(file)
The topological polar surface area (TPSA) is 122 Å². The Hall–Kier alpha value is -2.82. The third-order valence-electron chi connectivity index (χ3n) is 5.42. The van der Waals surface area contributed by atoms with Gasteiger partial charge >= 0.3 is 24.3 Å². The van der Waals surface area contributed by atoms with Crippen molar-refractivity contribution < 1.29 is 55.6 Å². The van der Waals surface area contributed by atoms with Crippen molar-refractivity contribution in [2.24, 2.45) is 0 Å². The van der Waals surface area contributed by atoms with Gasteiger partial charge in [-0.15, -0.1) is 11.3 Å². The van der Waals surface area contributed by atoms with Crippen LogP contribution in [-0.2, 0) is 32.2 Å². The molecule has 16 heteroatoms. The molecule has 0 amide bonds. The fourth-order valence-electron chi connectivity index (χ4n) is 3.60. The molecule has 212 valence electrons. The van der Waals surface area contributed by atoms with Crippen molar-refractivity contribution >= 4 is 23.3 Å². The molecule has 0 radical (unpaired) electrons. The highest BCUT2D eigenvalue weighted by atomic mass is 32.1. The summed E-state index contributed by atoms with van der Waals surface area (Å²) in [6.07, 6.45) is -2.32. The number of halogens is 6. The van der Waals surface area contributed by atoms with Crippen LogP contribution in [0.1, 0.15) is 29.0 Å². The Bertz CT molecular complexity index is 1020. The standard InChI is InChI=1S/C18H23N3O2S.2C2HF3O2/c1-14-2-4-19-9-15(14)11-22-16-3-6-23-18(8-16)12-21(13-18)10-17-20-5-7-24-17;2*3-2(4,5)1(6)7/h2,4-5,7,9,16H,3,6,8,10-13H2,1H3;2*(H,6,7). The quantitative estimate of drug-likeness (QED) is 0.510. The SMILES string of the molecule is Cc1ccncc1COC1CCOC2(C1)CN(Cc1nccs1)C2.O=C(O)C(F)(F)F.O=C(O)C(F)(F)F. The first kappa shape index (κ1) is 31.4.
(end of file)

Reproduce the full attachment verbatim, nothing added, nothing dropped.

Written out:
The topological polar surface area (TPSA) is 122 Å². The Hall–Kier alpha value is -2.82. The third-order valence-electron chi connectivity index (χ3n) is 5.42. The van der Waals surface area contributed by atoms with Gasteiger partial charge >= 0.3 is 24.3 Å². The van der Waals surface area contributed by atoms with Crippen molar-refractivity contribution < 1.29 is 55.6 Å². The van der Waals surface area contributed by atoms with Crippen molar-refractivity contribution in [2.24, 2.45) is 0 Å². The van der Waals surface area contributed by atoms with Gasteiger partial charge in [-0.15, -0.1) is 11.3 Å². The van der Waals surface area contributed by atoms with Crippen LogP contribution in [-0.2, 0) is 32.2 Å². The molecule has 16 heteroatoms. The molecule has 0 amide bonds. The fourth-order valence-electron chi connectivity index (χ4n) is 3.60. The molecule has 212 valence electrons. The van der Waals surface area contributed by atoms with Crippen molar-refractivity contribution >= 4 is 23.3 Å². The molecule has 0 radical (unpaired) electrons. The highest BCUT2D eigenvalue weighted by atomic mass is 32.1. The summed E-state index contributed by atoms with van der Waals surface area (Å²) in [6.07, 6.45) is -2.32. The number of halogens is 6. The van der Waals surface area contributed by atoms with Crippen LogP contribution in [0.1, 0.15) is 29.0 Å². The Bertz CT molecular complexity index is 1020. The standard InChI is InChI=1S/C18H23N3O2S.2C2HF3O2/c1-14-2-4-19-9-15(14)11-22-16-3-6-23-18(8-16)12-21(13-18)10-17-20-5-7-24-17;2*3-2(4,5)1(6)7/h2,4-5,7,9,16H,3,6,8,10-13H2,1H3;2*(H,6,7). The quantitative estimate of drug-likeness (QED) is 0.510. The SMILES string of the molecule is Cc1ccncc1COC1CCOC2(C1)CN(Cc1nccs1)C2.O=C(O)C(F)(F)F.O=C(O)C(F)(F)F. The first kappa shape index (κ1) is 31.4.